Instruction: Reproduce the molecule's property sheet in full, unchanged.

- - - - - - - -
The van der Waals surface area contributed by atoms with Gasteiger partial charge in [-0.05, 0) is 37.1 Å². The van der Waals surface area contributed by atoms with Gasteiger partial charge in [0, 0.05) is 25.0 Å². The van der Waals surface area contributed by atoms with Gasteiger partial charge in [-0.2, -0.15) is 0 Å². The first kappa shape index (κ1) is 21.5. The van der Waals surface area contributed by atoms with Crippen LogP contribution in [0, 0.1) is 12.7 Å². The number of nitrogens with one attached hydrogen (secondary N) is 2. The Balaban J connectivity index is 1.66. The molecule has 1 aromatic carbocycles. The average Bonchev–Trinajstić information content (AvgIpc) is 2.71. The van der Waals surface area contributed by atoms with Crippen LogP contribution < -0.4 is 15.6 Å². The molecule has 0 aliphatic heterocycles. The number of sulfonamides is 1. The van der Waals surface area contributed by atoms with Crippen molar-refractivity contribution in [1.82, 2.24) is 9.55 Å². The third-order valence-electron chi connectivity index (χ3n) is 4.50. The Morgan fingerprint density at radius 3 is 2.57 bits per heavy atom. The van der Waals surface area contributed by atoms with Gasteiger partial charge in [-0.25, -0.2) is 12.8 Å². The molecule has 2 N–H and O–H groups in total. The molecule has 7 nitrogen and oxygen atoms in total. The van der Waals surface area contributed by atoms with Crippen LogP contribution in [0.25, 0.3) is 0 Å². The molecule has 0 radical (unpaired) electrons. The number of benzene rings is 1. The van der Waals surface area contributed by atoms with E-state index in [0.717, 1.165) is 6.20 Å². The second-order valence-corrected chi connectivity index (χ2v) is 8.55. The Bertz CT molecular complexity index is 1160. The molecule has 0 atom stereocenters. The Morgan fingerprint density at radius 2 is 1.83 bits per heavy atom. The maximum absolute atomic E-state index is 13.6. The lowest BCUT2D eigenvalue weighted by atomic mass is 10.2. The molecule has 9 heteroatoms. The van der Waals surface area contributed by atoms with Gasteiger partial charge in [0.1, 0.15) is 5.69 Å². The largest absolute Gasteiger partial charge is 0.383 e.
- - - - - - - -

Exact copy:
The van der Waals surface area contributed by atoms with Gasteiger partial charge in [-0.05, 0) is 37.1 Å². The van der Waals surface area contributed by atoms with Gasteiger partial charge in [0, 0.05) is 25.0 Å². The van der Waals surface area contributed by atoms with Gasteiger partial charge in [-0.2, -0.15) is 0 Å². The first kappa shape index (κ1) is 21.5. The van der Waals surface area contributed by atoms with Crippen LogP contribution in [0, 0.1) is 12.7 Å². The number of nitrogens with one attached hydrogen (secondary N) is 2. The Balaban J connectivity index is 1.66. The molecule has 1 aromatic carbocycles. The average Bonchev–Trinajstić information content (AvgIpc) is 2.71. The van der Waals surface area contributed by atoms with Crippen LogP contribution < -0.4 is 15.6 Å². The molecule has 0 aliphatic heterocycles. The number of sulfonamides is 1. The van der Waals surface area contributed by atoms with Crippen molar-refractivity contribution in [1.82, 2.24) is 9.55 Å². The third-order valence-electron chi connectivity index (χ3n) is 4.50. The Morgan fingerprint density at radius 3 is 2.57 bits per heavy atom. The van der Waals surface area contributed by atoms with Gasteiger partial charge in [-0.25, -0.2) is 12.8 Å². The molecule has 2 N–H and O–H groups in total. The molecule has 7 nitrogen and oxygen atoms in total. The van der Waals surface area contributed by atoms with Crippen LogP contribution in [0.25, 0.3) is 0 Å². The molecule has 0 radical (unpaired) electrons. The number of benzene rings is 1. The van der Waals surface area contributed by atoms with E-state index in [0.717, 1.165) is 6.20 Å². The second-order valence-corrected chi connectivity index (χ2v) is 8.55. The Bertz CT molecular complexity index is 1160. The molecule has 0 atom stereocenters. The Morgan fingerprint density at radius 2 is 1.83 bits per heavy atom. The maximum absolute atomic E-state index is 13.6. The lowest BCUT2D eigenvalue weighted by atomic mass is 10.2. The molecule has 9 heteroatoms. The van der Waals surface area contributed by atoms with Gasteiger partial charge in [0.1, 0.15) is 5.69 Å². The largest absolute Gasteiger partial charge is 0.383 e.